Well it had to happen. It seems the Greek tragedy is finally reaching its end game. It’s been a long time coming – about 5-6 years in fact. Given this period, there has been much time to prepare. So to put your mind at ease we thought it best to put pen to paper to lay out our strategy for the Stonehouse Core Value Portfolio (CVP) in what looks to be an unfolding crisis over the course of the coming days/weeks.
For a start, ‘prepared’ is the operative word in the above paragraph. It seems everyone has a ‘Plan B’ for a failure of the present negotiations – except the Greeks themselves. The fact that Greece Central Bank Governor, Yannis Stournaras, only two weeks ago intimated that Greece wasn’t prepared for a GREXIT is quite disconcerting.
It tells us that the end game is likely to be drawn-out and messy – much like the debt negotiations themselves. Sure, there is a chance for a last minute reprieve but the fact that Greece’s banks and the Athens Stock Exchange are presently closed and ATM withdrawal limits are being implemented has understandably led to panic on behalf of Greek depositors (which ironically may exacerbate the current crisis). The political rhetoric is also hardening on both sides suggesting that a last minute compromise is becoming less and less likely.
Where to from here? It would be foolhardy to try to predict. The only constant in this whole affair is that getting a grasp on the myriad of possible outcomes is well-nigh impossible. To be sure, an unorderly GREXIT will upset financial markets for a period of time and there will be plenty of hares running as to who will be next – Spain, Italy, Portugal? But even if Greece isn’t prepared I’m sure the ECB and the other members of the world central banking community are. This implies that there has been plenty of stress testing of various banks’ balance sheets to a Greek debt default and any true contagion should be limited given that necessary checks and balances have already been put in place.
Ergo, to put your mind to rest, the fallout should not be another GFC type of affair – but more alike the 1997 Asian Crisis (i.e. something much more localised rather than global in scale). Our thoughts are that the fallout may not even be as bad as that. It is possible that the markets will look through the initial morass and see this for what it truly is – a necessary outcome to get Greece’s economic house in order and in the long term best for Greece and best for the Euro.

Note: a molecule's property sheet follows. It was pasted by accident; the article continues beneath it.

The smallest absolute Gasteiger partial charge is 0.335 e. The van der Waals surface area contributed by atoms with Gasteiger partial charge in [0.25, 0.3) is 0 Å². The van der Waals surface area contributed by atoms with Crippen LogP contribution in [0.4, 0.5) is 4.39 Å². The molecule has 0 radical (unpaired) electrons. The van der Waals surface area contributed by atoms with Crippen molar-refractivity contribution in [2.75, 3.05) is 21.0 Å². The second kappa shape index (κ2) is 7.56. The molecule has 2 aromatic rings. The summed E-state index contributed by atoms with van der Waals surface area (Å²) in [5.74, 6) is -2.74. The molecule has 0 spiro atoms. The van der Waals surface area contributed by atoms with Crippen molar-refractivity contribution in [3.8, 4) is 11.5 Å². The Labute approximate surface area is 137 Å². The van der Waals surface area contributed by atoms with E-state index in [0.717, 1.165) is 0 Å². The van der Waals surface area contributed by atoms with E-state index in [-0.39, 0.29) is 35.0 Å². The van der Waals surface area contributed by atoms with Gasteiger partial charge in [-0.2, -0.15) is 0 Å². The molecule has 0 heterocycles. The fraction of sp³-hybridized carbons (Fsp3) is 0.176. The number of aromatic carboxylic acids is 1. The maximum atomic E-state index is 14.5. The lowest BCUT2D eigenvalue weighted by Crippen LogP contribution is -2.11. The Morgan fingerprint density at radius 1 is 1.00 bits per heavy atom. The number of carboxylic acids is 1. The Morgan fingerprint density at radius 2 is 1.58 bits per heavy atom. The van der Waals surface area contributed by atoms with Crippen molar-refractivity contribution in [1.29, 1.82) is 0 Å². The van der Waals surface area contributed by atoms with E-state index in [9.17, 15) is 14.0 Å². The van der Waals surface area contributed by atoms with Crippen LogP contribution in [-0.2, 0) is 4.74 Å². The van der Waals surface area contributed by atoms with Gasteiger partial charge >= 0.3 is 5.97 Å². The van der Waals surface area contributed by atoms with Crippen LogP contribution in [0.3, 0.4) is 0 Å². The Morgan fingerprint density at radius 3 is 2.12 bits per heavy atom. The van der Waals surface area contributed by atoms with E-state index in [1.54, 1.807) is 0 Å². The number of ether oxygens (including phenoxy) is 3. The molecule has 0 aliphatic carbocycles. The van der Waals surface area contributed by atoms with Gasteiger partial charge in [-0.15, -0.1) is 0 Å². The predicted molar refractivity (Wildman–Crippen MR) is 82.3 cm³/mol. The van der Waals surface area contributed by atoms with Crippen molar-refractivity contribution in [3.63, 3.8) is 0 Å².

But in the interim some form of mayhem is likely to prevail so how is the CVP set up to cope with all this? For a start we have been holding heightened levels of cash in the lead-up to this crisis. Part of this has to do with our thoughts as to the calendar year profile of performance for equity markets over 2015. We saw 2015 as a likely re-run of 2013 – a strong start, soft in the middle, before a final strong rally toward year end. Subsequently, we took profits early in 2015 as equity markets ran too hard too fast and have been redeploying this cash to ‘average in’ at softer equity prices over recent weeks. Undoubtedly, the ensuing days and weeks to come will likely give us even better entry levels to put these excess cash reserves to work as the fallout begins to unfold in international equity markets.
Secondly, our FX hedging policy has been working to insulate the CVP’s performance from the fallout. The $A traded into the $US0.75 cent range early yesterday morning in light of the news emanating from Greece. The fact that a significant portion of the CVP’s international exposures remained unhedged means that downward currency movements are beneficial for the CVP – thereby mitigating (at least in part) potential losses in other areas.
Finally, our perennial policy of maintaining alternatives holdings purely as ‘insurance policies’ should a crisis manifest also gives us solace in the present circumstances. The more Greece disrupts the global financial system, the more volatility traders like 36 South and Triple 333 stand to perform well. Indeed, if we’re wrong and the crisis turns out to be far worse (and more drawn out) than expected, then even the trend following CTA traders AQR Delta and Cantab look set to make gains – potentially negating losses from equity market exposures in particular. It is precisely for this reason that we have held (and will continue to hold) such positions within the CVP. Indeed, it is worthwhile pointing out that as part of the equity holdings in the Portfolio we have exposures to long/short managers that are well positioned to both protect capital and take advantage of opportunities resulting from this crisis.
Hopefully this helps to ease any concerns that you may have. We are confident that the CVP is prudently positioned for what may unfold. Sure there are bound to be surprises here and there, and we will not be immune to negative markets but any losses should be nowhere near as sizable as what you would incur had you equity market exposures alone. Indeed there is the potential that some holdings within the CVP will in fact make considerable returns out of any ensuing misery on global markets. An undesirable outcome we agree but remember the Chinese word for ‘crisis’ also translates into ‘opportunity’.